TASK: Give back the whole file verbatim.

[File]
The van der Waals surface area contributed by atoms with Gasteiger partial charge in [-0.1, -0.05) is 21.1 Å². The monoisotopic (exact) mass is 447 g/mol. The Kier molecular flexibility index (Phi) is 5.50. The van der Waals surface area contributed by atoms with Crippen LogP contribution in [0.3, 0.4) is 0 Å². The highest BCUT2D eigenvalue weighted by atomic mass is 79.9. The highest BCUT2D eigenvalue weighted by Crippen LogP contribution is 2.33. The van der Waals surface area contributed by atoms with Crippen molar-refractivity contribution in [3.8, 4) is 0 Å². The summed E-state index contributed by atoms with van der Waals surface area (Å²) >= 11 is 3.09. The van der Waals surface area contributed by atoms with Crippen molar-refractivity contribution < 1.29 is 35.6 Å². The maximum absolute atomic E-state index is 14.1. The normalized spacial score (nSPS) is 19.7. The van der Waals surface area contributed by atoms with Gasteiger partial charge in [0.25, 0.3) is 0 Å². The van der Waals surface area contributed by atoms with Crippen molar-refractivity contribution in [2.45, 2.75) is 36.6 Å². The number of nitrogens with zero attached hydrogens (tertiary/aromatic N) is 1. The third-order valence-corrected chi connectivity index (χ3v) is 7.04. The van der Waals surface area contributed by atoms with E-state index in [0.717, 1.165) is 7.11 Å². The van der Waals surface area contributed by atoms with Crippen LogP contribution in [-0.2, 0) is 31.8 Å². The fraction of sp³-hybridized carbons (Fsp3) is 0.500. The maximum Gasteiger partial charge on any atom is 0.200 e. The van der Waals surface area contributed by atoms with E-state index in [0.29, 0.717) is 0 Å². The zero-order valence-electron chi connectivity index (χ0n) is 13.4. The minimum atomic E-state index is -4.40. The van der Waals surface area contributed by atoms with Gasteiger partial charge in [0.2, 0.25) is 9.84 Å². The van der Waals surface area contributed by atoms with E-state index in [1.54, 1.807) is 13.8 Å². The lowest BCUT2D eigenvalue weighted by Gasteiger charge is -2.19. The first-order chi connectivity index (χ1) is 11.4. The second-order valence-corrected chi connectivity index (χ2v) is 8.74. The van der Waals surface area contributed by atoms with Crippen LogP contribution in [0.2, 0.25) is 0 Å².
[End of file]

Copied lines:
The van der Waals surface area contributed by atoms with Gasteiger partial charge in [-0.1, -0.05) is 21.1 Å². The monoisotopic (exact) mass is 447 g/mol. The Kier molecular flexibility index (Phi) is 5.50. The van der Waals surface area contributed by atoms with Crippen LogP contribution in [0.3, 0.4) is 0 Å². The highest BCUT2D eigenvalue weighted by atomic mass is 79.9. The highest BCUT2D eigenvalue weighted by Crippen LogP contribution is 2.33. The van der Waals surface area contributed by atoms with Crippen molar-refractivity contribution in [3.8, 4) is 0 Å². The summed E-state index contributed by atoms with van der Waals surface area (Å²) >= 11 is 3.09. The van der Waals surface area contributed by atoms with Crippen molar-refractivity contribution < 1.29 is 35.6 Å². The maximum absolute atomic E-state index is 14.1. The normalized spacial score (nSPS) is 19.7. The van der Waals surface area contributed by atoms with Gasteiger partial charge in [0.25, 0.3) is 0 Å². The van der Waals surface area contributed by atoms with Crippen molar-refractivity contribution in [2.45, 2.75) is 36.6 Å². The number of nitrogens with zero attached hydrogens (tertiary/aromatic N) is 1. The third-order valence-corrected chi connectivity index (χ3v) is 7.04. The van der Waals surface area contributed by atoms with E-state index in [0.717, 1.165) is 7.11 Å². The van der Waals surface area contributed by atoms with Crippen LogP contribution in [-0.2, 0) is 31.8 Å². The fraction of sp³-hybridized carbons (Fsp3) is 0.500. The maximum Gasteiger partial charge on any atom is 0.200 e. The van der Waals surface area contributed by atoms with E-state index in [0.29, 0.717) is 0 Å². The zero-order valence-electron chi connectivity index (χ0n) is 13.4. The minimum atomic E-state index is -4.40. The van der Waals surface area contributed by atoms with Gasteiger partial charge in [0.2, 0.25) is 9.84 Å². The van der Waals surface area contributed by atoms with E-state index in [1.54, 1.807) is 13.8 Å². The lowest BCUT2D eigenvalue weighted by Gasteiger charge is -2.19. The first-order chi connectivity index (χ1) is 11.4. The second-order valence-corrected chi connectivity index (χ2v) is 8.74. The van der Waals surface area contributed by atoms with Crippen LogP contribution in [0.2, 0.25) is 0 Å².